How to Create an HR Policy in Microsoft Word
According to Neil Kokemuller from Chron.com, policies promote positive behavioral practices and progress the professional development of the employees in the workplace. Plus, they encourage the employees to follow the standards of the company. Due to that statement, we advise you to establish policies for your company if you want it to be successful. It doesn't matter if your company is a big or small business. Don't worry; our short guide below will help you.
1. Set a Good Title
A good title for the HR policy doesn't mean a poetic or artistic title. It means that the title of the HR policy document must be straightforward and understandable at a glance. The title must directly convey what the policy is all about. For instance, if the policy is about proper dress code, you simply title it "Proper Workplace Dress Code Policy."
2. Elaborate the Purpose
It's a given that your company has a roadmap to reach its ultimate objectives. The functions of the HR policy plays a critical role in achieving these objectives. So to strengthen the value of the HR policy, make sure to write extensively about its purpose. The purpose of the policy will justify the reason why it came to be and explain how it'll help the welfare of the company.
3. Use a Professional Tone
Remember that an HR policy is a formal document, like contracts and agreements. That said, you must write its content and procedure with a professional tone. Keep your sentences brief, simple, and understandable. Avoid using words that are uncommon. If the policy will contain certain terminologies, make sure to add a section that explains their meaning.
4. Explain the Sanctions
Of course, without sanctions, an HR policy is basically good for nothing. Sanctions are the components of a policy that enforces the employees to comply with the rules and regulations of the company. When writing the HR policy, make sure to explain the nature and degree of the sanctions and why they were implemented in the first place. A sanction can also be considered as an action plan to compensate for the effects of an employee's wrongdoings.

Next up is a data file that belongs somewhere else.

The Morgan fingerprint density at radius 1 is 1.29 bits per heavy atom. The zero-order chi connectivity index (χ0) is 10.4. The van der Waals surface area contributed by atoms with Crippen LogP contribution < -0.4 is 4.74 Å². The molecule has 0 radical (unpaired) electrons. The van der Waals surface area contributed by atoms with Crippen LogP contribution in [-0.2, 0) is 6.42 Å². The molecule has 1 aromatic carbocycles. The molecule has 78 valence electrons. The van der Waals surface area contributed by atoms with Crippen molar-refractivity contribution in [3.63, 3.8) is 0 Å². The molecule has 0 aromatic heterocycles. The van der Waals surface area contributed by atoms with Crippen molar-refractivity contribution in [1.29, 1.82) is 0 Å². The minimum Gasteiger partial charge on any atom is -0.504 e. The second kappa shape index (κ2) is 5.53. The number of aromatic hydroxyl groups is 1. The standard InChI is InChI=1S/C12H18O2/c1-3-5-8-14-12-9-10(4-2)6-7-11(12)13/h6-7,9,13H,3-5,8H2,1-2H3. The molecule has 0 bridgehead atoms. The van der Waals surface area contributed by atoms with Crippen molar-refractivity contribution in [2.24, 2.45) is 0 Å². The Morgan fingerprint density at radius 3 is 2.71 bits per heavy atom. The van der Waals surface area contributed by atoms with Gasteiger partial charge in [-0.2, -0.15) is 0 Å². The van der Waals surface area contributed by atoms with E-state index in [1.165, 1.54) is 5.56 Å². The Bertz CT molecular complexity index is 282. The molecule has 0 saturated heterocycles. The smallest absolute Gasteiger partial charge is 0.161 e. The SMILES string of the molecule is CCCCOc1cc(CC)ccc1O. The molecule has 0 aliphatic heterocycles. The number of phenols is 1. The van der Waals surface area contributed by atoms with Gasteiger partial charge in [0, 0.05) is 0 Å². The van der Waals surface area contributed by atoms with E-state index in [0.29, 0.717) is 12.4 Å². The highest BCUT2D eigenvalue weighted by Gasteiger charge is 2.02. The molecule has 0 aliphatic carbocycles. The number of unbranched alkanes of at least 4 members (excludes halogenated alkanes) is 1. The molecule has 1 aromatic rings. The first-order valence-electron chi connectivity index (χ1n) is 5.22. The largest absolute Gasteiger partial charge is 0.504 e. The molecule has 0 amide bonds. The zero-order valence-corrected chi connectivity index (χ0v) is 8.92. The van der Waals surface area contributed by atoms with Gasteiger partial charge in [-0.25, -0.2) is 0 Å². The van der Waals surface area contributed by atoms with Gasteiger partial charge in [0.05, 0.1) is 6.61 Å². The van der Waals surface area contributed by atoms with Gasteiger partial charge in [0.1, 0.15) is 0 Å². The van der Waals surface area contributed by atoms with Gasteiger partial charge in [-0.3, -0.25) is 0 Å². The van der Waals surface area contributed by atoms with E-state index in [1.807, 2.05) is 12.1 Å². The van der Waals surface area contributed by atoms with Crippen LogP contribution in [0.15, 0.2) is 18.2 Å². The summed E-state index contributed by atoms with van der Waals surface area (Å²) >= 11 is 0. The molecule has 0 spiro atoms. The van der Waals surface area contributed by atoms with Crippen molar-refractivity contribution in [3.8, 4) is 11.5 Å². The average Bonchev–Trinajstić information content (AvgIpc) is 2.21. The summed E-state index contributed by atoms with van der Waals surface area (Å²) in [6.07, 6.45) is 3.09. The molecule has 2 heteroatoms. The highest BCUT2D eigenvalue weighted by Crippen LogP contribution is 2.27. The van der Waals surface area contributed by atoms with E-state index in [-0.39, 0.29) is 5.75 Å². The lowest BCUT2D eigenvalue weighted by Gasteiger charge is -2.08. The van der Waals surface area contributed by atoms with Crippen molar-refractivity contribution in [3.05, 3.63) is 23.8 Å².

5. Consult with Company Executives
The leaders and executives of the organizational hierarchy must also have a say in the formation of an HR policy. They know best about the mission and vision of the company. That said, they might want some specific factors included in the policy. Communicate with them and ask about what they want to contribute to the policy.
6. Implement to the Employee Handbook
An employee handbook or manual should not only be a fancy book about the company's logo, mission, vision, and goals. It should primarily contain the company's various rules, regulations, and sanctions. So after you've completed writing the new HR policy, make sure to add them as an update to the employee handbook. By doing that, the employees will not have any excuse to be unaware of the new policy of the workplace.